In my last article (Hybrids – are they just a tax dodge?), I wrote about how a plug in hybrid vehicle (part electric and part diesel or petrol) can look great on paper for tax reasons but can end up costing a company more in fuel if not used as designed.

But there are hybrids that don’t require the change of habits needed by a plug in as they use the brakes and combustion engine to charge the battery.  Until this week I had never driven one so decided to put that right and went for a test in the newest of them all, the Kia Niro, which is their latest SUV, which had only just arrived at the dealership and I was the first to test drive it.

Of course, driving pleasure is very subjective but I thought it was excellent.  It’s very quiet and smooth, and you don’t really notice the petrol engine kicking in.  There’s a tree graphic on the screen that turns green as you drive economically which I imagine can become a bit of an obsession but a positive one as it encourages more economical and calmer driving.

But the conversation with the salesman was interesting as I asked him if the car was a better proposition than the bigger Sportage in diesel format (there’s no Sportage hybrid currently) and he told me that, in his opinion, the Sportage would almost always work out to be cheaper to buy (the price is lower) and cheaper overall to run even though officially it’s 13mpg down on the smaller Niro.  He said the Niro might work out better for drivers that mainly stay under 40mph in town but on the motorway, where the petrol engine takes over, the diesel Sportage would win out.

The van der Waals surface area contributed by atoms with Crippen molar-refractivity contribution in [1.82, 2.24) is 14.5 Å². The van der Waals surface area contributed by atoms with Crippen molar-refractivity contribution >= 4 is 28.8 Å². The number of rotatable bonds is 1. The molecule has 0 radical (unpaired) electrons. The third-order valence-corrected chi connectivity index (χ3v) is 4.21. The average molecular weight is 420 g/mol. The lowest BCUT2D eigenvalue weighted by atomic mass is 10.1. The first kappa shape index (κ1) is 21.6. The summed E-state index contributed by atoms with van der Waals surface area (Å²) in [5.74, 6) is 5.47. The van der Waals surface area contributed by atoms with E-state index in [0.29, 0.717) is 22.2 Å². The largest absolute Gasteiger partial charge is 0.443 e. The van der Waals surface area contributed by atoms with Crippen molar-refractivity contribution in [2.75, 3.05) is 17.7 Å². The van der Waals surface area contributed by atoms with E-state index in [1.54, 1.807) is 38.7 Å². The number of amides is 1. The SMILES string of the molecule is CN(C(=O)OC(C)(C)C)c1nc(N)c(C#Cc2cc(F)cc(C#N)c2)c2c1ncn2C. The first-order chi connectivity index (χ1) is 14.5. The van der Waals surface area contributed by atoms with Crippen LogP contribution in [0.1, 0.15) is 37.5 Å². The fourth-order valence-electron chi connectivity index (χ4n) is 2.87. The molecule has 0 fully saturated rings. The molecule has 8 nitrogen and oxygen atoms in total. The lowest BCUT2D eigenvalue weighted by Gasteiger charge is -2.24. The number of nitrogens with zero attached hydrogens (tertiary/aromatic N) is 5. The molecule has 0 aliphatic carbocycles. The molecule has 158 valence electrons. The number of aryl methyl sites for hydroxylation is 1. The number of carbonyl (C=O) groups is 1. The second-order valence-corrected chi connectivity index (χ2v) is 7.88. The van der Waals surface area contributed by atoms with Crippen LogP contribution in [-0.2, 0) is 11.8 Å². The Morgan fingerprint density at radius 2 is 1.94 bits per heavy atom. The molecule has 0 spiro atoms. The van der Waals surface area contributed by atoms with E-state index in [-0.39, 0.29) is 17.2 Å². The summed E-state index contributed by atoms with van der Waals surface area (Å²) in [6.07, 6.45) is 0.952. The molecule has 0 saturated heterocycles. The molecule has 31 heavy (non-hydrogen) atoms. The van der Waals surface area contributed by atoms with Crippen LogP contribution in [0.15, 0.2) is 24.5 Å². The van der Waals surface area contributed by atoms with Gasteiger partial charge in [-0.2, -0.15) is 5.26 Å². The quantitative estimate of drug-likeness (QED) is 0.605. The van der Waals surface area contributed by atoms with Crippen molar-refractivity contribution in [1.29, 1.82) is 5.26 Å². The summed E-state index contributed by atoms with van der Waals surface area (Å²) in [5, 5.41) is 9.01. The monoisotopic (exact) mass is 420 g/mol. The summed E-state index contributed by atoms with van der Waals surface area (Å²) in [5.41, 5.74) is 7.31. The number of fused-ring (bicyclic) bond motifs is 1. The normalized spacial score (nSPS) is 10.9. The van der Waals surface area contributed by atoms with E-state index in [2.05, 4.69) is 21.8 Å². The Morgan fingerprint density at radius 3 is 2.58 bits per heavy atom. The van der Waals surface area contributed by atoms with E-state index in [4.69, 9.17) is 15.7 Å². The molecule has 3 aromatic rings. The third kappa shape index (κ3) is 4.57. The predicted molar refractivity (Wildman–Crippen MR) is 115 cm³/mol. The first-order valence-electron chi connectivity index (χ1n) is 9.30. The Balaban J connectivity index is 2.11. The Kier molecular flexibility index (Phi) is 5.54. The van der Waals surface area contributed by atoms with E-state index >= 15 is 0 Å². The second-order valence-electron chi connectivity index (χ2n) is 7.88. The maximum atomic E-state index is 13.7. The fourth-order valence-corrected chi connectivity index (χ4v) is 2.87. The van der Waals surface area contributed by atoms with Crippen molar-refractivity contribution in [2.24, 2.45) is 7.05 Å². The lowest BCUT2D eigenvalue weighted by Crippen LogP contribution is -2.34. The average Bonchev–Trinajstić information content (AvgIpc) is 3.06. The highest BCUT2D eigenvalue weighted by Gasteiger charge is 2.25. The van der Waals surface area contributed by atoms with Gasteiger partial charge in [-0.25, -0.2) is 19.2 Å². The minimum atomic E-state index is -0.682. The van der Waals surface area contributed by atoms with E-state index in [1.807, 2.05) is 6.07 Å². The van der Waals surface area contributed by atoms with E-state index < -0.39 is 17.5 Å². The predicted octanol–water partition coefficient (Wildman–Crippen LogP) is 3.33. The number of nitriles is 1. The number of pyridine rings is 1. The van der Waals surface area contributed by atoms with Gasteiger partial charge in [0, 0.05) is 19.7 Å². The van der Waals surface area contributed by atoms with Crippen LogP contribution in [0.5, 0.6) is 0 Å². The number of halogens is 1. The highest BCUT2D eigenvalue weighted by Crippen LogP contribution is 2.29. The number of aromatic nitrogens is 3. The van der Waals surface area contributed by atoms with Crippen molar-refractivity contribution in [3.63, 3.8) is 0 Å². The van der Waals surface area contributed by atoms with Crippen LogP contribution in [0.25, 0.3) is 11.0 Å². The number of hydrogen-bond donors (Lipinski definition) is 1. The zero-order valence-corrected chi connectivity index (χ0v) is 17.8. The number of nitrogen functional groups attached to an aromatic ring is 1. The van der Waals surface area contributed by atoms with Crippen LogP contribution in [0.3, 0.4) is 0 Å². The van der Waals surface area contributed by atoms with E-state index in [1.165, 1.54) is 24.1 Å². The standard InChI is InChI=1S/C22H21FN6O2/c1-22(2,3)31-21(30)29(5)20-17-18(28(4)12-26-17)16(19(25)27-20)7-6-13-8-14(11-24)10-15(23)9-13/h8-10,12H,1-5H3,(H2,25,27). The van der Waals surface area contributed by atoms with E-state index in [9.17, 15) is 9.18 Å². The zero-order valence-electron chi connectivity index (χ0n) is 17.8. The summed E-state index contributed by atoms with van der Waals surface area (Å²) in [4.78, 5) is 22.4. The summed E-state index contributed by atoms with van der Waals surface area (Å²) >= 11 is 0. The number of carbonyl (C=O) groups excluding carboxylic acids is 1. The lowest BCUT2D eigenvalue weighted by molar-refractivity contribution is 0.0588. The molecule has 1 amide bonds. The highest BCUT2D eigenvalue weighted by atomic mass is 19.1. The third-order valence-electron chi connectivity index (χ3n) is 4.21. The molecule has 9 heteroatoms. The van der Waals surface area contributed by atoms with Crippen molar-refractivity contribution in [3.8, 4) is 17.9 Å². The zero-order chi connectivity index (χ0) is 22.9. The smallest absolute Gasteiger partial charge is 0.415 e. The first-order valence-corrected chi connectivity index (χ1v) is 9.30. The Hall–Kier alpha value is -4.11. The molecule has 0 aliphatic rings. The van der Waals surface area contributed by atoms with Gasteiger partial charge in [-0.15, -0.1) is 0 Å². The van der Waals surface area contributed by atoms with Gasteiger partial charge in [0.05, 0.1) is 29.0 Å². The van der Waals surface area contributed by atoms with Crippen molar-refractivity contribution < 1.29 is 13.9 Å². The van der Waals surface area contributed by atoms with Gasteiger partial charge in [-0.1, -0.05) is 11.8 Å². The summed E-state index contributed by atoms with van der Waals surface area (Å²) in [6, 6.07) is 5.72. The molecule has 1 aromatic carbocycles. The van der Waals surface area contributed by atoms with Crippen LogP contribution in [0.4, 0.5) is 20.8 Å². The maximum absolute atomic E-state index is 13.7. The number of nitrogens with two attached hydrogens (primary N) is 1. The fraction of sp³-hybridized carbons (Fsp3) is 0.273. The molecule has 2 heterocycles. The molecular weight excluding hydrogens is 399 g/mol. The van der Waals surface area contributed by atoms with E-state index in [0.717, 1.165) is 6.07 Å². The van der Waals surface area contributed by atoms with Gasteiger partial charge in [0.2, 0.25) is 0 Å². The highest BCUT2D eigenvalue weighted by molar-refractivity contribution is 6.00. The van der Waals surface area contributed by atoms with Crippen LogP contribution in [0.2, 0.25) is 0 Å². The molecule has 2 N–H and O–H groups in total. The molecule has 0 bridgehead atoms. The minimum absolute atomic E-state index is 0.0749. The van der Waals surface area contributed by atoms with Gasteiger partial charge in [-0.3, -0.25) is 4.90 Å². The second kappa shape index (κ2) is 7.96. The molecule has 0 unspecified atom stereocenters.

So I did the figures when I got back.  Based on mileage of 10,000 per year the leasing rate for the Sportage is around £20 per month lower.  Assuming both achieve the government’s official mpg (very unlikely but allows a basic comparison) the Sportage driver will pay, at current rates, around £12 per month more on fuel.  The Niro also seems to be a group lower for insurance so overall there’s probably not much in it.  There’s zero road tax for the Niro but the lease rate incorporates this element anyway.

Which is the better deal currently?  Well, the Sportage is bigger for the same money and probably much cheaper to run if there’s plenty of motorway usage.  The Niro might win for urban users but, unlike the plug ins, it’s not exempt from London’s congestion charge.

So for now, the bad, old traditional diesel engine is probably still best.  But maybe not for long as hybrid technology, whether plug in or not, is progressing very fast as is pure battery power and other systems such as hydrogen.  Your next lease vehicle will probably therefore be a diesel but perhaps it will be your last.

If you’d like to know more about how leasing works and how it could work for you, please get in touch.  If you think others would be interested in this post, please share it.

Matt Spivey

Vehicle Leasing Neva Consultants
Left the corporate world in 2013 after ten years at Vodafone and now specialising in car and van leasing with Neva Consultants.Serial networker and member of BNI Wakefield Wealthbuilders, 4Networking and The TradesHub Academy South Yorkshire.

Latest posts by Matt Spivey (see all)

Leave a Reply

Your email address will not be published.